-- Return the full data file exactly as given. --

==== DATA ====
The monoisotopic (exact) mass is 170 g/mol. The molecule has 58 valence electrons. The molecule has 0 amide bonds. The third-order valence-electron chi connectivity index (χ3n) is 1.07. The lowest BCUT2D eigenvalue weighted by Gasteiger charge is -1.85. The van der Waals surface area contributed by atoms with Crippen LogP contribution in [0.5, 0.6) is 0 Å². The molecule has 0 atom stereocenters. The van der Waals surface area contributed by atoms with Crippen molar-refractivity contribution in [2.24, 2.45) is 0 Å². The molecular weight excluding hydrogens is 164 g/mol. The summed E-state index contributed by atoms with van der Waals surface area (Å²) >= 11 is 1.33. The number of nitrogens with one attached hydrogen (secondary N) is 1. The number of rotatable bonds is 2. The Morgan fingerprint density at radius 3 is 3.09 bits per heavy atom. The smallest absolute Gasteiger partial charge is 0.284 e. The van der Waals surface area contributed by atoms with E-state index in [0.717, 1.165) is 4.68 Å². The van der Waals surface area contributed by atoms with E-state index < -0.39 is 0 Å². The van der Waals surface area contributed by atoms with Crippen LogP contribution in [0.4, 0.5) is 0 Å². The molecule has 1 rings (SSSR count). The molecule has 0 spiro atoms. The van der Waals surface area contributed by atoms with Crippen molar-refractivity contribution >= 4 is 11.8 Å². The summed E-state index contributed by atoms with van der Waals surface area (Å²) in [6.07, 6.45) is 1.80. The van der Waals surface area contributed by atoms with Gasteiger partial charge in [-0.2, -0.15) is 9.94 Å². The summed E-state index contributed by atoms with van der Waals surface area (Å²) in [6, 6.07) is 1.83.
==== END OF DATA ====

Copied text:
The monoisotopic (exact) mass is 170 g/mol. The molecule has 58 valence electrons. The molecule has 0 amide bonds. The third-order valence-electron chi connectivity index (χ3n) is 1.07. The lowest BCUT2D eigenvalue weighted by Gasteiger charge is -1.85. The van der Waals surface area contributed by atoms with Crippen LogP contribution in [0.5, 0.6) is 0 Å². The molecule has 0 atom stereocenters. The van der Waals surface area contributed by atoms with Crippen molar-refractivity contribution in [2.24, 2.45) is 0 Å². The molecular weight excluding hydrogens is 164 g/mol. The summed E-state index contributed by atoms with van der Waals surface area (Å²) >= 11 is 1.33. The number of nitrogens with one attached hydrogen (secondary N) is 1. The number of rotatable bonds is 2. The Morgan fingerprint density at radius 3 is 3.09 bits per heavy atom. The smallest absolute Gasteiger partial charge is 0.284 e. The van der Waals surface area contributed by atoms with E-state index in [0.717, 1.165) is 4.68 Å². The van der Waals surface area contributed by atoms with E-state index < -0.39 is 0 Å². The van der Waals surface area contributed by atoms with Crippen LogP contribution in [0.4, 0.5) is 0 Å². The molecule has 1 rings (SSSR count). The molecule has 0 spiro atoms. The van der Waals surface area contributed by atoms with Crippen molar-refractivity contribution >= 4 is 11.8 Å². The summed E-state index contributed by atoms with van der Waals surface area (Å²) in [6.07, 6.45) is 1.80. The van der Waals surface area contributed by atoms with Gasteiger partial charge in [-0.2, -0.15) is 9.94 Å². The summed E-state index contributed by atoms with van der Waals surface area (Å²) in [6, 6.07) is 1.83.